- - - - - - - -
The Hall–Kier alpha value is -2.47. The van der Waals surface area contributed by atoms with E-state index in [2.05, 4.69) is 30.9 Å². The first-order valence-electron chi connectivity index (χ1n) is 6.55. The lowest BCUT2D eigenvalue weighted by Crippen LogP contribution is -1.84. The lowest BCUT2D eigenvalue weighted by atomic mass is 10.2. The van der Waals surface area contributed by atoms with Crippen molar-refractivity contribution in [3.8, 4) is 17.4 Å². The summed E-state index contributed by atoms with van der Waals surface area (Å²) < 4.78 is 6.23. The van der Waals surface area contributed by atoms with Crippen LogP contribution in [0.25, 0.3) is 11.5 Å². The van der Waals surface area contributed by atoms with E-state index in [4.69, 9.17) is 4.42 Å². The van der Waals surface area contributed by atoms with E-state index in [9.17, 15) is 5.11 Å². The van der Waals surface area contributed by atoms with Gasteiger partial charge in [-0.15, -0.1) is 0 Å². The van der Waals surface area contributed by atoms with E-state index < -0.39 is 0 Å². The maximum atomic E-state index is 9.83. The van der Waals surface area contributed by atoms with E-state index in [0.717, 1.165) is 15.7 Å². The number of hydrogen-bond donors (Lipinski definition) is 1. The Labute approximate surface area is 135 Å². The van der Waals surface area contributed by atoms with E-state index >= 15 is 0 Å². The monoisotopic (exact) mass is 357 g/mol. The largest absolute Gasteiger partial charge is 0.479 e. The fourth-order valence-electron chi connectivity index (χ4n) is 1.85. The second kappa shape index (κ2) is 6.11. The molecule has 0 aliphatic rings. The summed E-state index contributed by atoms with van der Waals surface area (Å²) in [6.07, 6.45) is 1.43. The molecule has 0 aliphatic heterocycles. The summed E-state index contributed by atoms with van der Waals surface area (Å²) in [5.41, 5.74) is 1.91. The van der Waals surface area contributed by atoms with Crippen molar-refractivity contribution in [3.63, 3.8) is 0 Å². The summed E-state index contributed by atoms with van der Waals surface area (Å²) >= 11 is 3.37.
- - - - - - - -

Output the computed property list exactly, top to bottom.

The Hall–Kier alpha value is -2.47. The van der Waals surface area contributed by atoms with E-state index in [2.05, 4.69) is 30.9 Å². The first-order valence-electron chi connectivity index (χ1n) is 6.55. The lowest BCUT2D eigenvalue weighted by Crippen LogP contribution is -1.84. The lowest BCUT2D eigenvalue weighted by atomic mass is 10.2. The van der Waals surface area contributed by atoms with Crippen molar-refractivity contribution in [3.8, 4) is 17.4 Å². The summed E-state index contributed by atoms with van der Waals surface area (Å²) < 4.78 is 6.23. The van der Waals surface area contributed by atoms with Crippen LogP contribution in [0.25, 0.3) is 11.5 Å². The van der Waals surface area contributed by atoms with E-state index in [4.69, 9.17) is 4.42 Å². The van der Waals surface area contributed by atoms with E-state index in [9.17, 15) is 5.11 Å². The van der Waals surface area contributed by atoms with Gasteiger partial charge in [-0.15, -0.1) is 0 Å². The van der Waals surface area contributed by atoms with E-state index < -0.39 is 0 Å². The maximum atomic E-state index is 9.83. The van der Waals surface area contributed by atoms with E-state index in [0.717, 1.165) is 15.7 Å². The number of hydrogen-bond donors (Lipinski definition) is 1. The Labute approximate surface area is 135 Å². The van der Waals surface area contributed by atoms with E-state index >= 15 is 0 Å². The monoisotopic (exact) mass is 357 g/mol. The largest absolute Gasteiger partial charge is 0.479 e. The fourth-order valence-electron chi connectivity index (χ4n) is 1.85. The second kappa shape index (κ2) is 6.11. The molecule has 0 aliphatic rings. The summed E-state index contributed by atoms with van der Waals surface area (Å²) in [6.07, 6.45) is 1.43. The molecule has 0 aliphatic heterocycles. The summed E-state index contributed by atoms with van der Waals surface area (Å²) in [5.41, 5.74) is 1.91. The van der Waals surface area contributed by atoms with Crippen molar-refractivity contribution in [3.63, 3.8) is 0 Å². The summed E-state index contributed by atoms with van der Waals surface area (Å²) >= 11 is 3.37.